First publicly announced in 2011, Google's Dart language has undergone a steady stream of improvements in the years since. This has been a particularly active year, with six new releases of the open-source programming language, including Dart 2.7.0, which became generally available on Dec. 11.
Google's Dart language is often closely associated with the company's Flutter project, which provides a portable user interface toolkit for application development. That said, Dart can also work outside of Flutter, enabling developers to build mobile, desktop and web applications.
Now stable in Dart with the 2.7.0 release is a significant new capability known as Extension Methods.
"These enable you to add new functionality to any type — even types you don’t control — and have the brevity and auto-complete experience of regular method calls," Google Project Manager Michael Thomsen said.
The feature specification documentation for Dart notes that Extension Methods are really just static functions to existing Dart types and allow developers to discover and call those methods as if they were actual methods.
"It will not add any new abilities to the language which are not already available, they just require a more cumbersome and less discoverable syntax to reach," the specification states.
Improving Dart Safety
One of the common problems in programming languages is the handling of a null reference, i.e., a reference in the code that doesn't point to a valid object.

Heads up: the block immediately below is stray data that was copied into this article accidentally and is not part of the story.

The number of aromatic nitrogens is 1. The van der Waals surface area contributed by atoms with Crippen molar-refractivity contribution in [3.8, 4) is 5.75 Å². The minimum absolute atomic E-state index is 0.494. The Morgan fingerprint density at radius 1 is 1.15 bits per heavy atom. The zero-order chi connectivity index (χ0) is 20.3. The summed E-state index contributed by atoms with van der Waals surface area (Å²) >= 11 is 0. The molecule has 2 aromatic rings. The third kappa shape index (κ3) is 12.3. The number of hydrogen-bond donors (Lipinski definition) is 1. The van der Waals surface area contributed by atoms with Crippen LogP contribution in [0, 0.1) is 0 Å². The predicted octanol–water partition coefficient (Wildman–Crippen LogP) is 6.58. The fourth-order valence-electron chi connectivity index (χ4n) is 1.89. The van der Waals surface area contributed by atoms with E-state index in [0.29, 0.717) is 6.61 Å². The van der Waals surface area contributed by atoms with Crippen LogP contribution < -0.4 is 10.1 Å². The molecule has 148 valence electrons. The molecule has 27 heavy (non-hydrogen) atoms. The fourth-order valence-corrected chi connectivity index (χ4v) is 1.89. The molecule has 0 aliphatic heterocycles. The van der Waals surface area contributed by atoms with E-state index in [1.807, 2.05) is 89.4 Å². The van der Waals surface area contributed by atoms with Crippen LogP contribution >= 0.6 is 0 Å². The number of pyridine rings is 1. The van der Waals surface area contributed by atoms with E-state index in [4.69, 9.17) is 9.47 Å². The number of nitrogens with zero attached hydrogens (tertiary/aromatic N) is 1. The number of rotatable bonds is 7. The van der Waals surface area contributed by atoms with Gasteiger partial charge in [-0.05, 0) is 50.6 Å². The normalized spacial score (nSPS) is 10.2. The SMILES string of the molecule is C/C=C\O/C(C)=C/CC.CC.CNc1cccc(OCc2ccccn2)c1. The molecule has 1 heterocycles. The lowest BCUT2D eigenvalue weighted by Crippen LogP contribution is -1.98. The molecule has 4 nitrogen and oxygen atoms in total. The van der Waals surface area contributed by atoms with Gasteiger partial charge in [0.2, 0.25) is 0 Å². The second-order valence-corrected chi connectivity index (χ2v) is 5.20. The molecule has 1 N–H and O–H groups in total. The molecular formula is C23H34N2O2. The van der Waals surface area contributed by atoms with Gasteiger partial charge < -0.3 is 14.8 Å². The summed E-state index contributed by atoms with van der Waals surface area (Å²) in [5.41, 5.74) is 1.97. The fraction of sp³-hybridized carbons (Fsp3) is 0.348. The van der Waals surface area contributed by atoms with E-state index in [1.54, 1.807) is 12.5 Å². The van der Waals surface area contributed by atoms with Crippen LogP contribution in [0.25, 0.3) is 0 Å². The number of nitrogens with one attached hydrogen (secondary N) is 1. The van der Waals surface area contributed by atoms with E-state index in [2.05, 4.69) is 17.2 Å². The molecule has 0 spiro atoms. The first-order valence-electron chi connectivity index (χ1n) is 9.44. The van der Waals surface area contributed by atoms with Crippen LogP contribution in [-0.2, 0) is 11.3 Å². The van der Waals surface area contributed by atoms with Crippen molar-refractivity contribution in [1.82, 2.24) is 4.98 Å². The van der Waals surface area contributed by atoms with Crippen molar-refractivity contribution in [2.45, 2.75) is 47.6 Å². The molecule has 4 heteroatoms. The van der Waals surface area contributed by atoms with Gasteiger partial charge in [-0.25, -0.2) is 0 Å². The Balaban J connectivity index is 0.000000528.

A preview feature in version 2.7.0 of Google's Dart language has landed that provides null safety, which is an important feature to have in a modern programming language. The preview feature adds support for safely accessing object references without triggering null reference exceptions that can crash running application code. To demonstrate the potential of the null safety feature, there is a new null safety playground available in the online DartPad development environment.
Another technical preview in Dart 2.7.0 that can help with safety is the characters package. The default way that Dart encodes characters is much the same as any other language, using UTF-16 encoding. Thomsen noted that UTF-16 strings usually work well; however, when manipulating strings entered by users, there could be a difference between what the user perceives as a character and what is encoded as a code unit in UTF-16. The character package is way to solve the challenge of misinterpreted UTF-16 characters.
"This package supports strings viewed as sequences of user-perceived characters, also known as Unicode grapheme clusters," Thomsen said.
Looking forward to 2020, Dart developers plan on keeping up the rapid release cadence. Among the new capabilities that is expected to come in 2020 is the foreign function interface (dart:ffi), which will enable Dart to call APIs from the C programming language.